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†Research

http://faculty.caldwell.edu/kreeve/Lovaas%201987.pdf Original research in peer-reviewed journals indicating that 90% of children substantially improved when utilizing the Lovaas Model of Applied Behavior Analysis, compared to the control group. Close to half attained a normal IQ and tested within the normal range on adaptive and social skills.

http://www.wiautism.com/pdf/ReplicatingLovaas1999.pdf  Follow-up research in early adolescence showed that children in the 1987 study maintained their skills and could succeed in life without costly special education and residential services. 

 

http://www.ctfeat.org/articles/ABAvEclectic.pdf   Results from an independent research group that replicate the findings of Eikeseth et al. (2002). As summarized in the journal abstract, "intensive behavioral treatment is considerably more efficacious than 'eclectic' intervention."

http://analisicomportamentale.com/media/Ekesetn%204%20to%207%20yr%20old%202002.pdfDemonstrates that a focused behavioral treatment program is far superior then an eclectic special education approach that uses a variety of treatments. (Children in both groups received the same number of hours of treatment by qualified personnel.)

http://autismpdc.fpg.unc.edu/sites/autismpdc.fpg.unc.edu/files/DTT_Overview_0.pdf Children in behavioral treatment scored significantly higher in IQ and adaptive behavior scores than the comparison group. Further, 29% (6 of 21) children were fully included in regular education without assistance and another 52% (11 of 21) were included with support. This compares to only 5% (1 of 21) children in the control group who were placed in regular education.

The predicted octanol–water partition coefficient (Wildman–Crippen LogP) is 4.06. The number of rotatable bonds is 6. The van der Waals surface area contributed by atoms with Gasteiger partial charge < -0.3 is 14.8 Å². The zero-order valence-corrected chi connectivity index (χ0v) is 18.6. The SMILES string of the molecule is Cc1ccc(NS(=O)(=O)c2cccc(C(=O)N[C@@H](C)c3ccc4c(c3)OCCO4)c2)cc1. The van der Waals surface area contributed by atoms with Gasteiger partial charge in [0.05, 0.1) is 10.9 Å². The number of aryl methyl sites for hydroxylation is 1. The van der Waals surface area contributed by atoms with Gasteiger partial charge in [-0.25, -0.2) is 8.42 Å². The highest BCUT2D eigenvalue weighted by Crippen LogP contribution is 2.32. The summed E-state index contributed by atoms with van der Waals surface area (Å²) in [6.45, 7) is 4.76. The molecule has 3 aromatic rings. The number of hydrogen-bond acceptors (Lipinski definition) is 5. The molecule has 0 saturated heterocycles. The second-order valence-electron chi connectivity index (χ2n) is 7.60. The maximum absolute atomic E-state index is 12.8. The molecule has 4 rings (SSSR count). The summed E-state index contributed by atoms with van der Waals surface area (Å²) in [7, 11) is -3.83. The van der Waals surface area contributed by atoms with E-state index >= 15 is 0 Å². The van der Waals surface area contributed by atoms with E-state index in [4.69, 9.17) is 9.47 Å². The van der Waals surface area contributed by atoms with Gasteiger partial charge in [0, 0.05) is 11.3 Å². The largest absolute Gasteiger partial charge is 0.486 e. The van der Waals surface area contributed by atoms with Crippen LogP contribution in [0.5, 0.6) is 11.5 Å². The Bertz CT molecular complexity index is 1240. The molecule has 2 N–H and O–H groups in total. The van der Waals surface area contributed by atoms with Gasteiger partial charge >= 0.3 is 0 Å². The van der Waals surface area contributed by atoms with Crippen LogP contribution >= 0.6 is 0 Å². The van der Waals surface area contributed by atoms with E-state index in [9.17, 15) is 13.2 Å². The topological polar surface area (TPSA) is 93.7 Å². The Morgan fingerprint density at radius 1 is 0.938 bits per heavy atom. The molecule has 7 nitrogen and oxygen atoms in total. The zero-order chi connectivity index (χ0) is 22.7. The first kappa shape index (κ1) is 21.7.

http://www.analisicomportamentale.com/media/eldevik%202006.pdf Children receiving an average of 12 hours a week of behavioral treatment for two years made larger gains then eclectic group in most areas.  However, gains were more modest than those reported in previous studies with children receiving more intensive behavioral treatment.

http://www.autismresearchgroup.org/Data/Sites/1/outcome-research-references.pdf   To help with your own research this is a partial yet extensive list of research for Early Intensive Behavioral Intervention including outcome studies, reviews, prevalence of ASD, cost effectiveness, recovery, loss of diagnosis, change of diagnosis, treatment intensity and predictors of response to treatment
Research Support for ABA-Based Intensive Early Intervention for Children with Autism

 

Autism Resource Guide - Information provided by I Love ABA
One in 59


CDC evaluated the tracking system that is used to estimate the prevalence of ASD.  Validation studies that evaluate tracking systems, such as the one, allowed CDC to make informed changes in order to provide the most complete prevalence estimates.  Important findings from the study include:

  • The CDC tracking system is likely not over-estimating the prevalence of ASD.
  • Most children found to have an ASD by a clinical examination were also detected by the tracking system.
  • The CDC tracking system missed 12 of 177 children who were examined and found to have an ASD.  This results shows they are likely not counting some children with ASD.

Source:  https://www.cdc.gov/ncbddd/autism/research.html#

Early detection is important.  The earlier a child is diagnosed with autism the better their chances of overcoming the difficulties that come with the disorder.

IN 2002 THE AUTISM ESTIMATE WAS 1 IN 150

IN 2004 THE AUTISM ESTIMATE WAS 1 IN 125

IN 2006 THE AUTISM ESTIMATE WAS 1 IN 110

IN 2008 THE AUTISM ESTIMATE WAS 1 IN 88

IN 2010 THE AUTISM ESTIMATE WAS 1 IN 68

IN 2012 THE AUTISM ESTIMATE WAS 1 IN 68

IN 2014 THE AUTISM ESTIMATE WAS 1 IN 59

Behind these numbers are REAL CHILDREN--REAL FAMILIES and it's important that each individual gets the help they need.   While Illinois does have a mandate some may know as the"Autism Law" in some cases it allows policies to opt out which leaves families with few options for their child to receive therapy especially during the most critical developmental period.   We ask that you contact your representatives in Congress because the need for services only begins with a diagnosis.    

CDC Link: http://www.cdc.gov/mmwr/preview/mmwrhtml/ss6302a1.htm?s_cid=ss6302a1_w